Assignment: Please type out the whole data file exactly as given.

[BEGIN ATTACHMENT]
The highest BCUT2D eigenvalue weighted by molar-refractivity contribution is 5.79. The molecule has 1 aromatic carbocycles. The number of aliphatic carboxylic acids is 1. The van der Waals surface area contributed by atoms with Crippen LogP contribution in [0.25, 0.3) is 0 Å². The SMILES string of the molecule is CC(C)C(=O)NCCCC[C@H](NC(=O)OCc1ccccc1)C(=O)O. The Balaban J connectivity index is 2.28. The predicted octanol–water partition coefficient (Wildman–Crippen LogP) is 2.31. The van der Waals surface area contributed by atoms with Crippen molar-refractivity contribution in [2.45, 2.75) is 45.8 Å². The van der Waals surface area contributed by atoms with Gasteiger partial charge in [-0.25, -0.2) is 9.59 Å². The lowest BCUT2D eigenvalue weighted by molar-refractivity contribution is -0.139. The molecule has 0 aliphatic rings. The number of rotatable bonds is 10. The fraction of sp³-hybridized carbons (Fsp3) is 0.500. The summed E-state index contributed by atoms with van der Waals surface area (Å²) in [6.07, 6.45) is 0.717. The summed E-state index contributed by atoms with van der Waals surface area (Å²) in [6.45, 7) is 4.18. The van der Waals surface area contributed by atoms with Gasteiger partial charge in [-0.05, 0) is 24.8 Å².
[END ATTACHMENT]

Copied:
The highest BCUT2D eigenvalue weighted by molar-refractivity contribution is 5.79. The molecule has 1 aromatic carbocycles. The number of aliphatic carboxylic acids is 1. The van der Waals surface area contributed by atoms with Crippen LogP contribution in [0.25, 0.3) is 0 Å². The SMILES string of the molecule is CC(C)C(=O)NCCCC[C@H](NC(=O)OCc1ccccc1)C(=O)O. The Balaban J connectivity index is 2.28. The predicted octanol–water partition coefficient (Wildman–Crippen LogP) is 2.31. The van der Waals surface area contributed by atoms with Crippen molar-refractivity contribution in [2.45, 2.75) is 45.8 Å². The van der Waals surface area contributed by atoms with Gasteiger partial charge in [-0.25, -0.2) is 9.59 Å². The lowest BCUT2D eigenvalue weighted by molar-refractivity contribution is -0.139. The molecule has 0 aliphatic rings. The number of rotatable bonds is 10. The fraction of sp³-hybridized carbons (Fsp3) is 0.500. The summed E-state index contributed by atoms with van der Waals surface area (Å²) in [6.07, 6.45) is 0.717. The summed E-state index contributed by atoms with van der Waals surface area (Å²) in [6.45, 7) is 4.18. The van der Waals surface area contributed by atoms with Gasteiger partial charge in [-0.05, 0) is 24.8 Å².